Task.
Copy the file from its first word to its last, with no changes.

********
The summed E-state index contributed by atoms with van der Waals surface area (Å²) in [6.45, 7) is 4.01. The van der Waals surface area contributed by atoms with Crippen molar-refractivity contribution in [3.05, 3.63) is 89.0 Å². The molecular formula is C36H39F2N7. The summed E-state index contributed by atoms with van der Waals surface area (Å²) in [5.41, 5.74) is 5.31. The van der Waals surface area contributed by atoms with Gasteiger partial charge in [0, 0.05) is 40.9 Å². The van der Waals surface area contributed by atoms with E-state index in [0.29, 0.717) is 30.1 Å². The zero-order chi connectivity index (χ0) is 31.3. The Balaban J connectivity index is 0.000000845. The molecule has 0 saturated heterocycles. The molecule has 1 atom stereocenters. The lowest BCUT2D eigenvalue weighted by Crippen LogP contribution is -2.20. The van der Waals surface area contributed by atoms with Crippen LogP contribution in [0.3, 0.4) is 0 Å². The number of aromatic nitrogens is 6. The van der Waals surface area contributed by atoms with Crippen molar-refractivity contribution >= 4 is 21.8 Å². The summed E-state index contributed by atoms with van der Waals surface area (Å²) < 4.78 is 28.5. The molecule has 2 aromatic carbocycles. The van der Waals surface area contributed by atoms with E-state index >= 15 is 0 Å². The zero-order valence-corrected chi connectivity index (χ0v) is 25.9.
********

The summed E-state index contributed by atoms with van der Waals surface area (Å²) in [6.45, 7) is 4.01. The van der Waals surface area contributed by atoms with Crippen molar-refractivity contribution in [3.05, 3.63) is 89.0 Å². The molecular formula is C36H39F2N7. The summed E-state index contributed by atoms with van der Waals surface area (Å²) in [5.41, 5.74) is 5.31. The van der Waals surface area contributed by atoms with Gasteiger partial charge in [0, 0.05) is 40.9 Å². The van der Waals surface area contributed by atoms with E-state index in [0.29, 0.717) is 30.1 Å². The zero-order chi connectivity index (χ0) is 31.3. The Balaban J connectivity index is 0.000000845. The molecule has 0 saturated heterocycles. The molecule has 1 atom stereocenters. The lowest BCUT2D eigenvalue weighted by Crippen LogP contribution is -2.20. The van der Waals surface area contributed by atoms with Crippen LogP contribution in [0.3, 0.4) is 0 Å². The number of aromatic nitrogens is 6. The van der Waals surface area contributed by atoms with Crippen molar-refractivity contribution >= 4 is 21.8 Å². The summed E-state index contributed by atoms with van der Waals surface area (Å²) < 4.78 is 28.5. The molecule has 2 aromatic carbocycles. The van der Waals surface area contributed by atoms with E-state index >= 15 is 0 Å². The zero-order valence-corrected chi connectivity index (χ0v) is 25.9.